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My MIL wants to do this for 2 main reasons:

1) To hopefully not lose her house if she goes into a nursing home for a lengthy amount of time


She needs to be aware of the look back period.

2) So my wife and SIL hopefully won't have to pay inheritence taxes at the time of her death.

Exemption amount for 2013 is $5.25 million. If she is worried about item 1, then item 2 shouldn't be a problem.

Changing title doesn't eliminate risk. It changes the risk. The more people on the title, the more the risk something will happen. We have probably all seen at least one senior lose their home because of DIY attempts to "protect" their home or avoid inheritance taxes.
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2) So my wife and SIL hopefully won't have to pay inheritence taxes at the time of her death.

Exemption amount for 2013 is $5.25 million. If she is worried about item 1, then item 2 shouldn't be a problem.


And, of course, Item 2 ignores the fact that by gifting the house to them, they inherit her basis, and so will owe capital gains taxes when they sell vs. inheriting the house at the stepped-up basis, and if the entire estate is below that threshold, no taxes would be owed.

So it's possible that she is actually creating a tax liability where there was none before by doing this.

Glad she is going to see an attorney to help her make appropriate plans.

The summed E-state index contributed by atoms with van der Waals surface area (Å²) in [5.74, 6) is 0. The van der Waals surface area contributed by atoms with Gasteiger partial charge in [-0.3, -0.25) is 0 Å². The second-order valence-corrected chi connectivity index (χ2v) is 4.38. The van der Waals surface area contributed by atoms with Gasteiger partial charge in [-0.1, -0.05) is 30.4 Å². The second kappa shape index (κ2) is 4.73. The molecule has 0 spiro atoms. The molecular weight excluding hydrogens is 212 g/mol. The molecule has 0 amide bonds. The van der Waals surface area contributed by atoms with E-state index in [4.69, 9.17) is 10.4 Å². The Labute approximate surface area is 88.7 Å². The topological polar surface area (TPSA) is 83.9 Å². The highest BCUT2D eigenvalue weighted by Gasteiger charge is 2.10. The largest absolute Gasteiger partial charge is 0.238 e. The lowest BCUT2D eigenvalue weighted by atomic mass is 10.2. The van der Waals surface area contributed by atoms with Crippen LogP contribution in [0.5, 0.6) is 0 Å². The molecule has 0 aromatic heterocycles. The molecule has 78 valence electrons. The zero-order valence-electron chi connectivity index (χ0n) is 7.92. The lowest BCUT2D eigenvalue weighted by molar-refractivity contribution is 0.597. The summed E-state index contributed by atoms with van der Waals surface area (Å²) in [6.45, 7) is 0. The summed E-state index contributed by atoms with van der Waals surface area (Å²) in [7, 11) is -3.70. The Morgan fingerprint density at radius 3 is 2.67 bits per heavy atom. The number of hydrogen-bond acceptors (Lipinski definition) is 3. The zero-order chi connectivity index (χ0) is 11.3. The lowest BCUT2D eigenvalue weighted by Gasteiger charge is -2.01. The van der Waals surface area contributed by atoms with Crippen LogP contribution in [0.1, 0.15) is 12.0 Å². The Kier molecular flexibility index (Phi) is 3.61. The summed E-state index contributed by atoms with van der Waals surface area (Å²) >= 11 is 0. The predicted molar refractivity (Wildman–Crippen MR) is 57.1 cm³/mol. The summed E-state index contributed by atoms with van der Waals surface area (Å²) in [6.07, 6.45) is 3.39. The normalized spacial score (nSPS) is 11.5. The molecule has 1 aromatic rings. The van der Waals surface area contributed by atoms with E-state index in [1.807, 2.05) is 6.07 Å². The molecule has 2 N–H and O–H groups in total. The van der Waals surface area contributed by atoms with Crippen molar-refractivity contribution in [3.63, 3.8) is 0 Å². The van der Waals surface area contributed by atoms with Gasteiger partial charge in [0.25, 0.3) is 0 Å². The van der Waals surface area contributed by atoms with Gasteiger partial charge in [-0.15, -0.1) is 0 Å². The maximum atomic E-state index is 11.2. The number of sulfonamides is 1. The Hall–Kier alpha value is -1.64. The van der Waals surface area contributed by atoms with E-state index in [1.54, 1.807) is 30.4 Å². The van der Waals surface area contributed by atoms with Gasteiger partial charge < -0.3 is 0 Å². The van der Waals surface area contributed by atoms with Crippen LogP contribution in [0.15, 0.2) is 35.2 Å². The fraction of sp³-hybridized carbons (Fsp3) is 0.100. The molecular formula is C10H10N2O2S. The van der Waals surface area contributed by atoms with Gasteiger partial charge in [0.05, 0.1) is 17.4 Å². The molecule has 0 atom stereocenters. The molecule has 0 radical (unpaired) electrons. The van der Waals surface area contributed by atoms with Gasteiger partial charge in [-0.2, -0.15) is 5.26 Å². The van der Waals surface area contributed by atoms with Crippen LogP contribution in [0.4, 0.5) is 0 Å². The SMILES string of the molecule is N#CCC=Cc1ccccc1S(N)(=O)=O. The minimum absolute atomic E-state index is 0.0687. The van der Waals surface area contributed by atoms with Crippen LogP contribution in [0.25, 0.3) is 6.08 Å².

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1) To hopefully not lose her house if she goes into a nursing home for a lengthy amount of time

Not sure if this will impact you, but be aware that some states have filial responsibility acts on their laws, which basically states that the nursing home, hospital, etc can go after the kids if the parents can not pay their bills. The state I live in is very aggressive with these laws.

Of course while they will make you responsible for these bills, they also severely limit your ability to keep your parents from destroying themselves financially. We can be our own worst enemy as we age.

IP
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Wouldn't MIL's continued payment of the property taxes also be an annual gift?

I'd classify that problem as an ugly pimple on the ugly backside of a very ugly problem.

While it might be a gift, I could easily see the IRS attempting to classify it as rent. And that would make it taxable income to the daughters.